- Braaten D, Aberham C, Franke EK, Yin L, Phares W, Luban J: Cyclosporine A-resistant human immunodeficiency virus type 1 mutants demonstrate that Gag encodes the functional target of cyclophilin A. J Virol. 1996, 70 (8): 5170-5176.PubMed CentralPubMedGoogle Scholar
- Towers GJ, Hatziioannou T, Cowan S, Goff SP, Luban J, Bieniasz PD: Cyclophilin A modulates the sensitivity of HIV-1 to host restriction factors. Nat Med. 2003, 9 (9): 1138-1143. 10.1038/nm910.View ArticlePubMedGoogle Scholar
- Diaz-Griffero F, Vandegraaff N, Li Y, McGee-Estrada K, Stremlau M, Welikala S, Si Z, Engelman A, Sodroski J: Requirements for capsid-binding and an effector function in TRIMCyp-mediated restriction of HIV-1. Virology. 2006, 351 (2): 404-419. 10.1016/j.virol.2006.03.023.View ArticlePubMedGoogle Scholar
- Chelbi-Alix MK, Pelicano L, Quignon F, Koken MH, Venturini L, Stadler M, Pavlovic J, Degos L, de The H: Induction of the PML protein by interferons in normal and APL cells. Leukemia. 1995, 9 (12): 2027-2033.PubMedGoogle Scholar
- Stadler M, Chelbi-Alix MK, Koken MH, Venturini L, Lee C, Saib A, Quignon F, Pelicano L, Guillemin MC, Schindler C, et al: Transcriptional induction of the PML growth suppressor gene by interferons is mediated through an ISRE and a GAS element. Oncogene. 1995, 11 (12): 2565-2573.PubMedGoogle Scholar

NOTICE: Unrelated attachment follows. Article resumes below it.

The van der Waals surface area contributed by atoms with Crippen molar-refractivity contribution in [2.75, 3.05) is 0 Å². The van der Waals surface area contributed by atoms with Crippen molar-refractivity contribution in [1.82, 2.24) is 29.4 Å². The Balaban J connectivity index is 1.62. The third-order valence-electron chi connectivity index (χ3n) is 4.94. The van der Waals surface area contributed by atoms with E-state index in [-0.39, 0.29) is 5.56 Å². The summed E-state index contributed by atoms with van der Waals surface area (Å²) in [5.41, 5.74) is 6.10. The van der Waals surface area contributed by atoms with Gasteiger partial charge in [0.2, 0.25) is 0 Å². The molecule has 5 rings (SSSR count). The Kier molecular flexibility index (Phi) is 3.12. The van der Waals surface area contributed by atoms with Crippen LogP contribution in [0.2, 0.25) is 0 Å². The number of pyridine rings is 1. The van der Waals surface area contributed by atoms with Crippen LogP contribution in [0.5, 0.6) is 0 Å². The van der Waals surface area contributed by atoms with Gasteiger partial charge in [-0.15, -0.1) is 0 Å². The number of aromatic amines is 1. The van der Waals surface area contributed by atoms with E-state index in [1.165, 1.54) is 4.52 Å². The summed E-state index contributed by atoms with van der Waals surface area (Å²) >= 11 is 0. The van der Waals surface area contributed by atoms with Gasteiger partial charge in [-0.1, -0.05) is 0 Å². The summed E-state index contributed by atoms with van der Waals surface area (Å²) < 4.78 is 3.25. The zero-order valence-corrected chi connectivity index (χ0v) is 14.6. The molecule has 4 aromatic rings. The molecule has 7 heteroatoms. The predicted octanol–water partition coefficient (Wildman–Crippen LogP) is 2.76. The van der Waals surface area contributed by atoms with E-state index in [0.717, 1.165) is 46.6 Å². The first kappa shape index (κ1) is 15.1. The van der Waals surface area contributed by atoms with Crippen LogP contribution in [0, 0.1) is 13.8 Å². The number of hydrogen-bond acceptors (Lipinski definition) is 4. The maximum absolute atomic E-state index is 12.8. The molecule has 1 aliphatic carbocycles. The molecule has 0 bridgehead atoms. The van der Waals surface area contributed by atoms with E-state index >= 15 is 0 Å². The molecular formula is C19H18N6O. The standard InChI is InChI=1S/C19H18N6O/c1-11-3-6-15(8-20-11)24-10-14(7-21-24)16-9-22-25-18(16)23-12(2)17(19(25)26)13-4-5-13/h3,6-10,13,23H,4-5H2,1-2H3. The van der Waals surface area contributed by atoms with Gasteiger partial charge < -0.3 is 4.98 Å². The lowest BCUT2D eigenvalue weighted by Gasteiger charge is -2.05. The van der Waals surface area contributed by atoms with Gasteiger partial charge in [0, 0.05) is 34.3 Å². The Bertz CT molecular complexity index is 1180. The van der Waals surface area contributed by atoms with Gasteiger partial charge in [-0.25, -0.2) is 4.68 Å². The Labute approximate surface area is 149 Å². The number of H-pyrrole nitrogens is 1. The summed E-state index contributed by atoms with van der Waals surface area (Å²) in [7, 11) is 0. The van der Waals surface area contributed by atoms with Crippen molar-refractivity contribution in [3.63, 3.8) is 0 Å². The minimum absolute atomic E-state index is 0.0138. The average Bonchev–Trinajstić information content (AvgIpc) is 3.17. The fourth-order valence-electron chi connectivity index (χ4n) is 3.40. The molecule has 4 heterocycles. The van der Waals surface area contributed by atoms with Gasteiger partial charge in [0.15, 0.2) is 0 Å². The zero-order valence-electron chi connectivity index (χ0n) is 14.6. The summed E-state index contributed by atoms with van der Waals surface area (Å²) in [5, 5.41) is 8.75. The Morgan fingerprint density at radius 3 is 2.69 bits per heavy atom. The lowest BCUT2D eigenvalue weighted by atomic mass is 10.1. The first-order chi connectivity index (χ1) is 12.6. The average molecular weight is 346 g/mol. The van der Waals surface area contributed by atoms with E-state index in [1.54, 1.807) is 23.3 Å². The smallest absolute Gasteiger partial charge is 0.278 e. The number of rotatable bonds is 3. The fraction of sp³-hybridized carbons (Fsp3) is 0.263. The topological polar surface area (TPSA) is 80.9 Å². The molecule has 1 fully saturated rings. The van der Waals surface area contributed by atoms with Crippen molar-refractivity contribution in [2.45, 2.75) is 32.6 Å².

- Asaoka K, Ikeda K, Hishinuma T, Horie-Inoue K, Takeda S, Inoue S: A retrovirus restriction factor TRIM5alpha is transcriptionally regulated by interferons. Biochem Biophys Res Commun. 2005, 338 (4): 1950-1956. 10.1016/j.bbrc.2005.10.173.View ArticlePubMedGoogle Scholar
- Darnell JE, Kerr IM, Stark GR: Jak-STAT pathways and transcriptional activation in response to IFNs and other extracellular signaling proteins. Science. 1994, 264 (5164): 1415-1421. 10.1126/science.8197455.View ArticlePubMedGoogle Scholar
- Bock M, Bishop KN, Towers G, Stoye JP: Use of a transient assay for studying the genetic determinants of Fv1 restriction. J Virol. 2000, 74 (16): 7422-7430. 10.1128/JVI.74.16.7422-7430.2000.PubMed CentralView ArticlePubMedGoogle Scholar
- Hartley JW, Rowe WP: Clonal cells lines from a feral mouse embryo which lack host-range restrictions for murine leukemia viruses. Virology. 1975, 65 (1): 128-134. 10.1016/0042-6822(75)90013-6.View ArticlePubMedGoogle Scholar
- Lee K, KewalRamani VN: In defense of the cell: TRIM5alpha interception of mammalian retroviruses. Proc Natl Acad Sci U S A. 2004, 101 (29): 10496-10497. 10.1073/pnas.0404066101.PubMed CentralView ArticlePubMedGoogle Scholar
- Mariani R, Chen D, Schrofelbauer B, Navarro F, Konig R, Bollman B, Munk C, Nymark-McMahon H, Landau NR: Species-specific exclusion of APOBEC3G from HIV-1 virions by Vif. Cell. 2003, 114 (1): 21-31. 10.1016/S0092-8674(03)00515-4.View ArticlePubMedGoogle Scholar
- Sakuma R, Mael AA, Ikeda Y: Alpha interferon enhances TRIM5alpha-mediated antiviral activities in human and rhesus monkey cells. J Virol. 2007, 81 (18): 10201-10206. 10.1128/JVI.00419-07.PubMed CentralView ArticlePubMedGoogle Scholar
- Coccia EM, Krust B, Hovanessian AG: Specific inhibition of viral protein synthesis in HIV-infected cells in response to interferon treatment. J Biol Chem. 1994, 269 (37): 23087-23094.PubMedGoogle Scholar